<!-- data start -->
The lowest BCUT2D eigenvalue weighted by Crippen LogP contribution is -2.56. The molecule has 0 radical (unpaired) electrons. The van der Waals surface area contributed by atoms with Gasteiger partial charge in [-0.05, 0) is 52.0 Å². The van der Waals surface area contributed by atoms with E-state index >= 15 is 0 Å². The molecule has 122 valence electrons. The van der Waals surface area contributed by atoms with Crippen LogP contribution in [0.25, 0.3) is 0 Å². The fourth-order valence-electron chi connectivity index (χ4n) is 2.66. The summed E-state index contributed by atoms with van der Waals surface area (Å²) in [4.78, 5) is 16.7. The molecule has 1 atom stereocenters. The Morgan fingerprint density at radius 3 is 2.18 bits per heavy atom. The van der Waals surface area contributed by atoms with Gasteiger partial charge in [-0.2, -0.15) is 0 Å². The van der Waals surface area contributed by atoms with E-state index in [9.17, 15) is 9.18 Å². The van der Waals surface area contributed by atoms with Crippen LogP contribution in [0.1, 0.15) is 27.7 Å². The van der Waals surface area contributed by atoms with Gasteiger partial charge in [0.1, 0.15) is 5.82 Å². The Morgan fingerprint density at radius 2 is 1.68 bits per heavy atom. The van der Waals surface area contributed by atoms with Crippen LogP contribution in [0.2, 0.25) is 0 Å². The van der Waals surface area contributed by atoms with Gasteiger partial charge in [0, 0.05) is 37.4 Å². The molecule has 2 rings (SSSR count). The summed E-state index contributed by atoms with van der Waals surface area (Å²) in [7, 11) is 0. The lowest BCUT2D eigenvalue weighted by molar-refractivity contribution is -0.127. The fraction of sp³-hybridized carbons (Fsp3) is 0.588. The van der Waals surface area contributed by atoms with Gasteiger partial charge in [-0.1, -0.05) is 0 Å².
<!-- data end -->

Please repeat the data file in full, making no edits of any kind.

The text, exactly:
The lowest BCUT2D eigenvalue weighted by Crippen LogP contribution is -2.56. The molecule has 0 radical (unpaired) electrons. The van der Waals surface area contributed by atoms with Gasteiger partial charge in [-0.05, 0) is 52.0 Å². The van der Waals surface area contributed by atoms with E-state index >= 15 is 0 Å². The molecule has 122 valence electrons. The van der Waals surface area contributed by atoms with Crippen LogP contribution in [0.25, 0.3) is 0 Å². The fourth-order valence-electron chi connectivity index (χ4n) is 2.66. The summed E-state index contributed by atoms with van der Waals surface area (Å²) in [4.78, 5) is 16.7. The molecule has 1 atom stereocenters. The Morgan fingerprint density at radius 3 is 2.18 bits per heavy atom. The van der Waals surface area contributed by atoms with Gasteiger partial charge in [-0.2, -0.15) is 0 Å². The van der Waals surface area contributed by atoms with E-state index in [9.17, 15) is 9.18 Å². The van der Waals surface area contributed by atoms with Crippen LogP contribution in [0.1, 0.15) is 27.7 Å². The van der Waals surface area contributed by atoms with Gasteiger partial charge in [0.1, 0.15) is 5.82 Å². The Morgan fingerprint density at radius 2 is 1.68 bits per heavy atom. The van der Waals surface area contributed by atoms with Crippen LogP contribution in [0.2, 0.25) is 0 Å². The van der Waals surface area contributed by atoms with Gasteiger partial charge in [0, 0.05) is 37.4 Å². The molecule has 2 rings (SSSR count). The summed E-state index contributed by atoms with van der Waals surface area (Å²) in [7, 11) is 0. The lowest BCUT2D eigenvalue weighted by molar-refractivity contribution is -0.127. The fraction of sp³-hybridized carbons (Fsp3) is 0.588. The van der Waals surface area contributed by atoms with Gasteiger partial charge in [-0.1, -0.05) is 0 Å².